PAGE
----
KELLY COOGAN-GEHR: Which actually reveals similar findings. I mean, what’s fascinating—the savings that this report will reveal is a little bit greater, but it’s fascinating that on both the libertarian end and on sort of the more left progressive end, both ends of the spectrum are seeing savings, but where they’re seeing savings is in the national health expenditure.
AMY GOODMAN: And how do you address people’s concerns they can’t choose their own doctor?
KELLY COOGAN-GEHR: Of course you can choose your own doctor. Yeah, I mean, as a matter of fact, people are going to have more freedom of choice.
AMY GOODMAN: That you’ll wait on lines, that you won’t ever get to see whoever that doctor is?
KELLY COOGAN-GEHR: I think that a lot of that kind of stuff will have to play out once the legislation gets passed, once the regulation process begins. And, you know, another huge issue, of course, is, is that we need an increase in the number of primary care doctors. And once that were to happen, people wouldn’t have to wait in line. But then we also have to then, of course, address the exorbitant cost of medical school and higher education.
AMY GOODMAN: Dr. Djafari-Marbini, as you look at the struggles here, what would you advise people in the United States, based on your own involvement in the National Health Service in Britain?
DR. HOSNIEH DJAFARI-MARBINI: It’s really interesting what Kelly was just talking about, because actually in the U.K. outsourcing has actually cost us a huge amount of money.
AMY GOODMAN: That means the privatizing of your healthcare system.
DR. HOSNIEH DJAFARI-MARBINI: So, for example, maintenance of hospitals is being done by outsourcing via now-bankrupt Carillion maintenance service. And actually changing a lightbulb is—the cost of changing a lightbulb has become—has been rising dramatically. And actually, the outsourcing and the fragmentation is a real issue that we are trying to get away from. And I think the only way to do that is to look at progressive politics and get away from this marketization and neoliberal ideology, which has been so prominent both in the U.K. and in the U.S.A. politically.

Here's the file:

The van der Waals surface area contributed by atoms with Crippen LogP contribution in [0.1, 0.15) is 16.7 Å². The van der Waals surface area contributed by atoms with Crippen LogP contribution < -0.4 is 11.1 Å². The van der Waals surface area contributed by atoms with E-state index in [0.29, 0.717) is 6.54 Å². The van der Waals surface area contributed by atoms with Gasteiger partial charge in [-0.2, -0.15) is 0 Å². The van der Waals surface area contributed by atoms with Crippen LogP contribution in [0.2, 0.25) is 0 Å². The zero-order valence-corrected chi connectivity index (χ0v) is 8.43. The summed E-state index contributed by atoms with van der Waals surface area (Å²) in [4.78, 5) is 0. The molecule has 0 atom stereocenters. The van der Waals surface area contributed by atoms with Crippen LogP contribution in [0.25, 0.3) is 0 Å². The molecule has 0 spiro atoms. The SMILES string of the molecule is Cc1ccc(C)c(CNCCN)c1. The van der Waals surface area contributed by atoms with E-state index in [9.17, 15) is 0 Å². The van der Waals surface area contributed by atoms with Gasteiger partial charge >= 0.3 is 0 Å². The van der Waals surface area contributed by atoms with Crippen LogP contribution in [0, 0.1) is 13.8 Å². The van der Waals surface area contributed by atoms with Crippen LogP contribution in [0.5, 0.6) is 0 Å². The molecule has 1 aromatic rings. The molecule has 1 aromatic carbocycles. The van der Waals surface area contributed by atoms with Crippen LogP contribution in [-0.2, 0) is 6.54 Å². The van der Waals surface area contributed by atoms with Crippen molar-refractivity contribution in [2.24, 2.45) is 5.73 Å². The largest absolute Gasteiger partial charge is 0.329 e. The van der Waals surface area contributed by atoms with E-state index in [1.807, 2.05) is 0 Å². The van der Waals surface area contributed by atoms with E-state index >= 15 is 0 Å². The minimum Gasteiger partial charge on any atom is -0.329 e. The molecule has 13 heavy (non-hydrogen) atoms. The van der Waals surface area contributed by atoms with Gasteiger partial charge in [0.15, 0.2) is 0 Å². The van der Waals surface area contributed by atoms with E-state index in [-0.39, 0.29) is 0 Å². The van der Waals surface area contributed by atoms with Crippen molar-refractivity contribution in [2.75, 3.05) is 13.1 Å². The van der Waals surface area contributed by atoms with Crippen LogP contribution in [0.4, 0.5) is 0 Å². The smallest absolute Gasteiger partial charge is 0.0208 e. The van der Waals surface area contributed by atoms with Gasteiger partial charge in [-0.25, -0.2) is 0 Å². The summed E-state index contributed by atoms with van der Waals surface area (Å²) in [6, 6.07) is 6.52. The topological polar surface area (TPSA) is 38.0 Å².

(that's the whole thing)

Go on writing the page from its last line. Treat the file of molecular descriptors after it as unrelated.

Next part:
AMY GOODMAN: Jo Beardsmore, you see both systems operating. So, what is the message? And what did you take from the Bernie Sanders campaign back to the Jeremy Corbyn campaign? He’s the second most powerful person now in Britain, behind Prime Minister Theresa May. He’s the head of the opposition party, the Labour Party.
JO BEARDSMORE: Well, we learned that in order to mobilize people to take action on the scale needed to win big progressive causes, we have to offer them a big political vision which will inspire them to take action. We saw that with Bernie, we saw that with Jeremy, and now we’re seeing that with Medicare for all. It’s not enough to offer small technical solutions to these big complicated problems that just tinker at the edges. We have to offer bold solutions which really match the scale of the problems we face. When we do that, we can build volunteer armies which are actually able to overpower corporate interests and establishment politicians. And that’s how progressives like Jeremy Corbyn are going to win in the U.K. That’s how we’ll defend healthcare justice in the U.K. and save the NHS. And it’s also how we’re going to win Medicare for all here in this country.
AMY GOODMAN: Finally, Kelly, the difference between the British system and the Canadian system?
KELLY COOGAN-GEHR: So, the British system is a nationalized healthcare system. The government owns the hospital. The hospital workers, healthcare workers are government workers. In the United States, the provisioning of care would still remain private. We already have Medicare right now. It’s for those 65, 67 and older. It would be expanded to everybody. So, the payment—
AMY GOODMAN: And we’re going to hear Bernie Sanders talk about that in just one minute. I want to thank you all for being with us, Kelly Coogan-Gehr, assistant director of public and community advocacy at National Nurses United. We have also been joined by Hosnieh Djafari-Marbini, anesthesiologist, Labour city councillor in the United Kingdom, and Jo Beardsmore, adviser on the campaign for Medicare for all with National Nurses United, as well as the group Momentum in Britain.
This is Democracy Now! When we come back, Bernie Sanders speaks.